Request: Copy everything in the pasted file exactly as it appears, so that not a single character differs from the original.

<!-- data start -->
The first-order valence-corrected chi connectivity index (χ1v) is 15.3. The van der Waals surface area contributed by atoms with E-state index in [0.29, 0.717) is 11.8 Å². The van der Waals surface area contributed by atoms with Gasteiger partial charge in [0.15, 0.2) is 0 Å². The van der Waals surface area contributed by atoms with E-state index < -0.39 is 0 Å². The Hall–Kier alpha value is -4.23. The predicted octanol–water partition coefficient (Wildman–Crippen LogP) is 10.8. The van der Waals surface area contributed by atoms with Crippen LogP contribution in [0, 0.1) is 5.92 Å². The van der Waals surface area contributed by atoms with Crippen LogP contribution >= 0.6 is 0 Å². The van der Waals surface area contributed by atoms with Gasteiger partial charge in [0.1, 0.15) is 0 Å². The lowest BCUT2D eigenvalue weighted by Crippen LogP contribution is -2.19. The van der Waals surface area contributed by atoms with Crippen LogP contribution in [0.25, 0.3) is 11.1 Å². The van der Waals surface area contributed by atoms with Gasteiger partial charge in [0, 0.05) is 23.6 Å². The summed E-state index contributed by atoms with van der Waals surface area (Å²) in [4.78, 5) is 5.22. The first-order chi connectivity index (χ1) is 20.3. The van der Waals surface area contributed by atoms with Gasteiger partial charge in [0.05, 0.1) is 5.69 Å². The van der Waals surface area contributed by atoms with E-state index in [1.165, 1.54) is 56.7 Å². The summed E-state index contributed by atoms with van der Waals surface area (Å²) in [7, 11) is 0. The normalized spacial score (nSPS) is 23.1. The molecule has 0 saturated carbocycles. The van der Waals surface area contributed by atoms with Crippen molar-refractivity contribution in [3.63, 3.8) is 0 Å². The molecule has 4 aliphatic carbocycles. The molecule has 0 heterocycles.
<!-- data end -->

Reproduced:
The first-order valence-corrected chi connectivity index (χ1v) is 15.3. The van der Waals surface area contributed by atoms with E-state index in [0.29, 0.717) is 11.8 Å². The van der Waals surface area contributed by atoms with Gasteiger partial charge in [0.15, 0.2) is 0 Å². The van der Waals surface area contributed by atoms with E-state index < -0.39 is 0 Å². The Hall–Kier alpha value is -4.23. The predicted octanol–water partition coefficient (Wildman–Crippen LogP) is 10.8. The van der Waals surface area contributed by atoms with Crippen LogP contribution in [0, 0.1) is 5.92 Å². The van der Waals surface area contributed by atoms with Crippen LogP contribution >= 0.6 is 0 Å². The van der Waals surface area contributed by atoms with Gasteiger partial charge in [0.1, 0.15) is 0 Å². The lowest BCUT2D eigenvalue weighted by Crippen LogP contribution is -2.19. The van der Waals surface area contributed by atoms with Crippen LogP contribution in [0.25, 0.3) is 11.1 Å². The van der Waals surface area contributed by atoms with Gasteiger partial charge in [0, 0.05) is 23.6 Å². The summed E-state index contributed by atoms with van der Waals surface area (Å²) in [4.78, 5) is 5.22. The first-order chi connectivity index (χ1) is 20.3. The van der Waals surface area contributed by atoms with Gasteiger partial charge in [0.05, 0.1) is 5.69 Å². The van der Waals surface area contributed by atoms with E-state index in [1.165, 1.54) is 56.7 Å². The summed E-state index contributed by atoms with van der Waals surface area (Å²) in [7, 11) is 0. The normalized spacial score (nSPS) is 23.1. The molecule has 0 saturated carbocycles. The van der Waals surface area contributed by atoms with Crippen molar-refractivity contribution in [3.63, 3.8) is 0 Å². The molecule has 4 aliphatic carbocycles. The molecule has 0 heterocycles.